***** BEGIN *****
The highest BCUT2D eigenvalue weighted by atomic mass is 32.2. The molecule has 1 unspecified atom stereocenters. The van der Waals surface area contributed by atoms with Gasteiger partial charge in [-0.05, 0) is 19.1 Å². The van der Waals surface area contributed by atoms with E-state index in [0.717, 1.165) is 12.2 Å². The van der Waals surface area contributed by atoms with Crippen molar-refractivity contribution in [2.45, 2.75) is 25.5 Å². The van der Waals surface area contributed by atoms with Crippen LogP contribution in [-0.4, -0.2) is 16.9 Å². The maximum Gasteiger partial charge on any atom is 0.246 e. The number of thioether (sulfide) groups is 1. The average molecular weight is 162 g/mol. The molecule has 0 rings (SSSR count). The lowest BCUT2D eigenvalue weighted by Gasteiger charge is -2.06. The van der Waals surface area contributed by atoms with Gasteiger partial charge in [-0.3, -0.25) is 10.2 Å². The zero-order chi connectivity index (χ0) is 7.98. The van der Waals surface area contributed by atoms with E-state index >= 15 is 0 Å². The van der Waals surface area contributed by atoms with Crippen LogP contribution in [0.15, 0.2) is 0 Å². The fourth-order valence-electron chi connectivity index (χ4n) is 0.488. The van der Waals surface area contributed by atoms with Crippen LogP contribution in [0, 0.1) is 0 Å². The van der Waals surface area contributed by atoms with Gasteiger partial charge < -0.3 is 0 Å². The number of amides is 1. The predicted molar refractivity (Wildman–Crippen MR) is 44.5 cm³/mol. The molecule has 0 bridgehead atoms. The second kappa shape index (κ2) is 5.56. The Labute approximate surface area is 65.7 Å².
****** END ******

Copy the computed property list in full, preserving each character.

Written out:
The highest BCUT2D eigenvalue weighted by atomic mass is 32.2. The molecule has 1 unspecified atom stereocenters. The van der Waals surface area contributed by atoms with Gasteiger partial charge in [-0.05, 0) is 19.1 Å². The van der Waals surface area contributed by atoms with E-state index in [0.717, 1.165) is 12.2 Å². The van der Waals surface area contributed by atoms with Crippen molar-refractivity contribution in [2.45, 2.75) is 25.5 Å². The van der Waals surface area contributed by atoms with Crippen LogP contribution in [-0.4, -0.2) is 16.9 Å². The maximum Gasteiger partial charge on any atom is 0.246 e. The number of thioether (sulfide) groups is 1. The average molecular weight is 162 g/mol. The molecule has 0 rings (SSSR count). The lowest BCUT2D eigenvalue weighted by Gasteiger charge is -2.06. The van der Waals surface area contributed by atoms with Gasteiger partial charge in [-0.3, -0.25) is 10.2 Å². The zero-order chi connectivity index (χ0) is 7.98. The van der Waals surface area contributed by atoms with E-state index >= 15 is 0 Å². The van der Waals surface area contributed by atoms with Crippen LogP contribution in [0.15, 0.2) is 0 Å². The fourth-order valence-electron chi connectivity index (χ4n) is 0.488. The van der Waals surface area contributed by atoms with Crippen LogP contribution in [0, 0.1) is 0 Å². The van der Waals surface area contributed by atoms with Gasteiger partial charge < -0.3 is 0 Å². The number of amides is 1. The predicted molar refractivity (Wildman–Crippen MR) is 44.5 cm³/mol. The molecule has 0 bridgehead atoms. The second kappa shape index (κ2) is 5.56. The Labute approximate surface area is 65.7 Å².